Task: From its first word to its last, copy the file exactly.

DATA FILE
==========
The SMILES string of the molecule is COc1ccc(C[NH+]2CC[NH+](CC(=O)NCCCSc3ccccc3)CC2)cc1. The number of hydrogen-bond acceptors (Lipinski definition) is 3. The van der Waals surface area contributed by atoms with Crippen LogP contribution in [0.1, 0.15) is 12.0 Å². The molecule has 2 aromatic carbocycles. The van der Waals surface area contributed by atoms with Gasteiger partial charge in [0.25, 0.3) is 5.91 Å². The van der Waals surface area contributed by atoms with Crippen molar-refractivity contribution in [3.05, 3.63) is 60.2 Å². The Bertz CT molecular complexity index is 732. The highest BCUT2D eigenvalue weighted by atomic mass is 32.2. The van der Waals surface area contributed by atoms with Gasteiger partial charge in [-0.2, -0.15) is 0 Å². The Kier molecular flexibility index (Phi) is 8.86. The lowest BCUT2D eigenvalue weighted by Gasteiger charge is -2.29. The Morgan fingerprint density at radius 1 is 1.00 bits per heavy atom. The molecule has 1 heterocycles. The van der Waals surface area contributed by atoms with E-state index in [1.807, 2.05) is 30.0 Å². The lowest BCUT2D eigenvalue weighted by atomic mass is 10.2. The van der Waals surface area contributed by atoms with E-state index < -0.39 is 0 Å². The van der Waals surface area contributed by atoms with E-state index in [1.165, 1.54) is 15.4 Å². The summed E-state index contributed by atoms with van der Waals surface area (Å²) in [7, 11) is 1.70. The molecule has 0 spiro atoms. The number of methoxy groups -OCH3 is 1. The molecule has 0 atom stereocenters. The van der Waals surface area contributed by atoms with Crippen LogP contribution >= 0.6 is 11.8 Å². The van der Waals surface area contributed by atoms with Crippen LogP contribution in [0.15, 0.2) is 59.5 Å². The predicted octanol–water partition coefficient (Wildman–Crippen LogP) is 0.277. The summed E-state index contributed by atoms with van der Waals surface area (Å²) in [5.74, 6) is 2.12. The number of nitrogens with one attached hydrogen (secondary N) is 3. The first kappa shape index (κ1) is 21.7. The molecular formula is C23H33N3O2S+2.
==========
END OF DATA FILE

The SMILES string of the molecule is COc1ccc(C[NH+]2CC[NH+](CC(=O)NCCCSc3ccccc3)CC2)cc1. The number of hydrogen-bond acceptors (Lipinski definition) is 3. The van der Waals surface area contributed by atoms with Crippen LogP contribution in [0.1, 0.15) is 12.0 Å². The molecule has 2 aromatic carbocycles. The van der Waals surface area contributed by atoms with Gasteiger partial charge in [0.25, 0.3) is 5.91 Å². The van der Waals surface area contributed by atoms with Crippen molar-refractivity contribution in [3.05, 3.63) is 60.2 Å². The Bertz CT molecular complexity index is 732. The highest BCUT2D eigenvalue weighted by atomic mass is 32.2. The van der Waals surface area contributed by atoms with Gasteiger partial charge in [-0.2, -0.15) is 0 Å². The Kier molecular flexibility index (Phi) is 8.86. The lowest BCUT2D eigenvalue weighted by Gasteiger charge is -2.29. The Morgan fingerprint density at radius 1 is 1.00 bits per heavy atom. The molecule has 1 heterocycles. The van der Waals surface area contributed by atoms with E-state index in [1.807, 2.05) is 30.0 Å². The lowest BCUT2D eigenvalue weighted by atomic mass is 10.2. The van der Waals surface area contributed by atoms with E-state index < -0.39 is 0 Å². The van der Waals surface area contributed by atoms with E-state index in [1.165, 1.54) is 15.4 Å². The summed E-state index contributed by atoms with van der Waals surface area (Å²) in [7, 11) is 1.70. The molecule has 0 spiro atoms. The number of methoxy groups -OCH3 is 1. The molecule has 0 atom stereocenters. The van der Waals surface area contributed by atoms with Crippen LogP contribution >= 0.6 is 11.8 Å². The van der Waals surface area contributed by atoms with Crippen LogP contribution in [0.15, 0.2) is 59.5 Å². The predicted octanol–water partition coefficient (Wildman–Crippen LogP) is 0.277. The summed E-state index contributed by atoms with van der Waals surface area (Å²) in [5.74, 6) is 2.12. The number of nitrogens with one attached hydrogen (secondary N) is 3. The first kappa shape index (κ1) is 21.7. The molecular formula is C23H33N3O2S+2.